The following opinion column by Ken Neumann, United Steelworkers National Director for Canada, has been published in the Globe and Mail.
A gloomy holiday season awaits thousands of Canadians whose livelihoods depend on our domestic steel and aluminum industries, their family gatherings sure to be tinged by a sense of foreboding for what lies ahead in the new year.
For months, workers and manufacturers across the country have increasingly been feeling the threat stemming from U.S. tariffs on Canadian steel and aluminum – levies that are widely recognized as illegal under international trade rules. These fears are exacerbated by recurring reports that the United States is making unacceptable demands for export quotas as alternatives to the illegal tariffs.
A chilling reality is setting in for more and more Canadians – our government has surrendered its leverage to fix the steel and aluminum crisis and avert devastation for so many families and communities.
Federal government data indicate that since the Trump administration’s “national security” tariffs came into effect in June, monthly Canadian steel exports to the United States have plummeted by up to 29 per cent and aluminum exports have dropped by as much as 25 per cent.
Canada’s steel and aluminum sectors directly and indirectly support 175,000 middle-class jobs across the country. With no positive resolution to the tariff dispute in sight, these Canadian families and businesses are bracing for the worst in 2019.
Business, community and labour leaders have been clear in warning Ottawa of the potential for massive, permanent damage from the crisis.
The chamber of commerce in southwestern Ontario’s Elgin County, for example, reports an imminent, direct threat to 5,000 manufacturing-related jobs – a staggering 25 per cent of all employment in the region – with thousands more jobs indirectly at risk.
Multiply such dire scenarios across the country and it becomes evident that fears of devastating impacts in the new year are not overblown.
It wasn’t supposed to be this way. But the Liberal government has repeatedly failed in its promise to defend the interests of Canada’s steel and aluminum workers.
There was much sunny optimism at the outset of negotiations on a new North American free-trade agreement, with the Liberals promising Canadians a “win-win-win” deal for all parties.
The Prime Minister launched a photo-op tour of Canadian steel and aluminum plants and buoyantly assured workers that he “had your backs.” He apparently warned Donald Trump that any prospect of U.S. tariffs would result in “a negative impact” on trade negotiations.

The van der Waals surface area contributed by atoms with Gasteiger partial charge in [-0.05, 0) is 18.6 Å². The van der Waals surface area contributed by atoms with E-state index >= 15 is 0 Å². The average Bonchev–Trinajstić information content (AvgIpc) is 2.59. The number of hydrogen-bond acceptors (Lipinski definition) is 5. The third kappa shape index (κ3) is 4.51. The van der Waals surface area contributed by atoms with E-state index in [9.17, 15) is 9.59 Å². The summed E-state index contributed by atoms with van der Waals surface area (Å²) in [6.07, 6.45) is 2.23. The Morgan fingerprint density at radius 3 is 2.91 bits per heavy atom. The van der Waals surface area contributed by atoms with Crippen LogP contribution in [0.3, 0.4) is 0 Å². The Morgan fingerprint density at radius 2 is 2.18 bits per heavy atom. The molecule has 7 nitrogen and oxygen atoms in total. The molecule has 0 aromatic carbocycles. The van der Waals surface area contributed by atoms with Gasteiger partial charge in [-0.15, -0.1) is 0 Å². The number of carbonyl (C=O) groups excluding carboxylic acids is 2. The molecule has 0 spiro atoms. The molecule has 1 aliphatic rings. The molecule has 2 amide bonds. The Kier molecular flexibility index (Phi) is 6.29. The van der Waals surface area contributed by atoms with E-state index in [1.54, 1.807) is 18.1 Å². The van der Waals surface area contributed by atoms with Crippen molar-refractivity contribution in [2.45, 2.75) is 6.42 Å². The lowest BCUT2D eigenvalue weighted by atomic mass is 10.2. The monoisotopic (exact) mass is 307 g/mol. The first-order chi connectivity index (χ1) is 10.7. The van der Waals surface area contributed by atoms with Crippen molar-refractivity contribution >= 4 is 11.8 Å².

Mr. Trudeau said he “accepted” Mr. Trump’s promise that “as long as there is a free-trade deal in North America, there won’t be tariffs.”
Of course, Mr. Trump did impose tariffs on Canadian steel and aluminum, freely acknowledging he did so to gain leverage in the trade talks.
Despite such objectionable behaviour, the Trudeau government bowed to Mr. Trump’s demands for significant concessions in the new trade agreement, while refusing to insist on the critical quid pro quo – repeal of the U.S. tariffs.
With this historic capitulation, Mr. Trudeau willingly ceded his greatest bargaining chip to get rid of the tariffs. He set the stage for the crisis now facing so many Canadian families and communities. He betrayed his promise to steel and aluminum workers that he had their backs.
In the ensuing months, the Prime Minister has refused to change course. He cavalierly rejects Canadians’ pleas for his government to refuse to sign or ratify the new U.S.-Mexico-Canada Agreement (USMCA) until the tariffs are lifted.
While Mr. Trudeau has taken to musing unconvincingly about regaining an advantage through relationships with U.S. businesses and governors, the Trump administration is contemplating more spurious tariffs against Canada, this time targeting our uranium industry.
Can there be any other credible assumption that – if there is to be a resolution to the tariffs-quota dispute – it will come on U.S. terms and at the expense of Canadian workers?
Unless the Trudeau government decides it will not ratify the USMCA until Canada is exempted from U.S. tariffs and quotas, the answer appears obvious.